Safe Sex means using protective measures to avoid exposure to sexually transmitted infections. It generally refers to practices that do not involve the exchange of bodily fluids, including blood, sperm, vaginal secretions, and saliva, to avoid AIDS and other sexually transmitted diseases. To practice safe sex means to make an informed decision about how to practice safe sex. Here are our top safe sex tips:
- Always use a condom. The Welfare Officer in the Students' Union gives out free condoms to students.
- Limit the number of sexual partners you have. The more partners that you have the greater the chance of coming into contact with sexually transmitted infection (STI’s).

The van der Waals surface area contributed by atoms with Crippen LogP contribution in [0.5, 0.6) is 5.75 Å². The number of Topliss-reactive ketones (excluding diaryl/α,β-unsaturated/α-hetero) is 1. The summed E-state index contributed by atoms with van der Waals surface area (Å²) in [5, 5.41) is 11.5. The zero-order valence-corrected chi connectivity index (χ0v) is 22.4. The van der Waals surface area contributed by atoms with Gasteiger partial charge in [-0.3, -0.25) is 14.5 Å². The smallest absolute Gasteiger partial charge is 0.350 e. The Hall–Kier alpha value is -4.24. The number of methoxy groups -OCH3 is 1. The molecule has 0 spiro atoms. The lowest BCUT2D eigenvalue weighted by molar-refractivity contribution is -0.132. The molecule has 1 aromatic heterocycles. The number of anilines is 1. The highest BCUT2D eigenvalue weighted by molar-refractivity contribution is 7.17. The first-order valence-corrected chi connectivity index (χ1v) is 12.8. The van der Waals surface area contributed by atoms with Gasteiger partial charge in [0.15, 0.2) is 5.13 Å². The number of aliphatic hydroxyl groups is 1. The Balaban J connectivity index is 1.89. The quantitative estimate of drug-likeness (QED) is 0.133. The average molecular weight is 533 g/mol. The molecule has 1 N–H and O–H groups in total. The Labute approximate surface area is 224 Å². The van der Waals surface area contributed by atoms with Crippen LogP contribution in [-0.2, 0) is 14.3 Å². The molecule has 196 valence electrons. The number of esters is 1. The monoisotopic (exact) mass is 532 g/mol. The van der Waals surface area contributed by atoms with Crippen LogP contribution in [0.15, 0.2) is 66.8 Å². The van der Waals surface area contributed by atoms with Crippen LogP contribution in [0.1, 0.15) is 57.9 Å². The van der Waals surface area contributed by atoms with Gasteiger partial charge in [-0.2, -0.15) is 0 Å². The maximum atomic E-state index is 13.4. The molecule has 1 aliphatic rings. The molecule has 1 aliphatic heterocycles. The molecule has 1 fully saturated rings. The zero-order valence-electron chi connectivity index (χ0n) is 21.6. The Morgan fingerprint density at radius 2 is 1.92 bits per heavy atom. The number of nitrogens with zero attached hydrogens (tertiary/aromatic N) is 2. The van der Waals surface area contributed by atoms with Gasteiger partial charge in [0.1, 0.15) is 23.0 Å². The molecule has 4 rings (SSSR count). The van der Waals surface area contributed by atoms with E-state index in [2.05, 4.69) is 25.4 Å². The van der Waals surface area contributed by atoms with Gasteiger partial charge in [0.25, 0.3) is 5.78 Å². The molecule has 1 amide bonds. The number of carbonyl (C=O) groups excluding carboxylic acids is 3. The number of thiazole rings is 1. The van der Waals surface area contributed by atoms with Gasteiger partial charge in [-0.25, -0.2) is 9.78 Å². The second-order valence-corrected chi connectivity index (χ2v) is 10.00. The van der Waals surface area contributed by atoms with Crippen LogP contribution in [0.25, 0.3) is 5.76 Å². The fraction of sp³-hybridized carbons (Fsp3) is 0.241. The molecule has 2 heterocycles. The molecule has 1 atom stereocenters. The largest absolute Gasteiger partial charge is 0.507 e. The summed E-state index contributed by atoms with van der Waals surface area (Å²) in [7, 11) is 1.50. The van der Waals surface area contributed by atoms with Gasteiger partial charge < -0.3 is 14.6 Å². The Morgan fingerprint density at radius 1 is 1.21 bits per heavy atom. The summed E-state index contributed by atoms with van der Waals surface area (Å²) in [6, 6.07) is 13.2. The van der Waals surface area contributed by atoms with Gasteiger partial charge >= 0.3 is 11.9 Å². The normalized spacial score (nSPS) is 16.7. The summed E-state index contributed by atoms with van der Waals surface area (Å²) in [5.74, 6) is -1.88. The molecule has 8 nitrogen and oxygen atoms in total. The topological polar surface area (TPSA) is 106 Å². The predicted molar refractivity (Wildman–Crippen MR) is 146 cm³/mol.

- Mutual consent. Talk to your partner before having sex and make sure you are on the same page. The only way to know for sure whether someone has consented to sex is if they tell you.
- Communicate and talk to your partner about how you can practice safer sex. Having an open and respectful conversation will make things less stressful.
- Don’t impair your judgement – Remember too much alcohol can affect your judgement.
- Contraception such as birth control is only that and does not protect from STI’s.
- Respect yourself and make informed decisions. Don’t feel pressurised into doing anything that you are not comfortable with or may regret.
- Get Tested. If you are concerned about your sexual health make an appointment in the DCU Health Centre.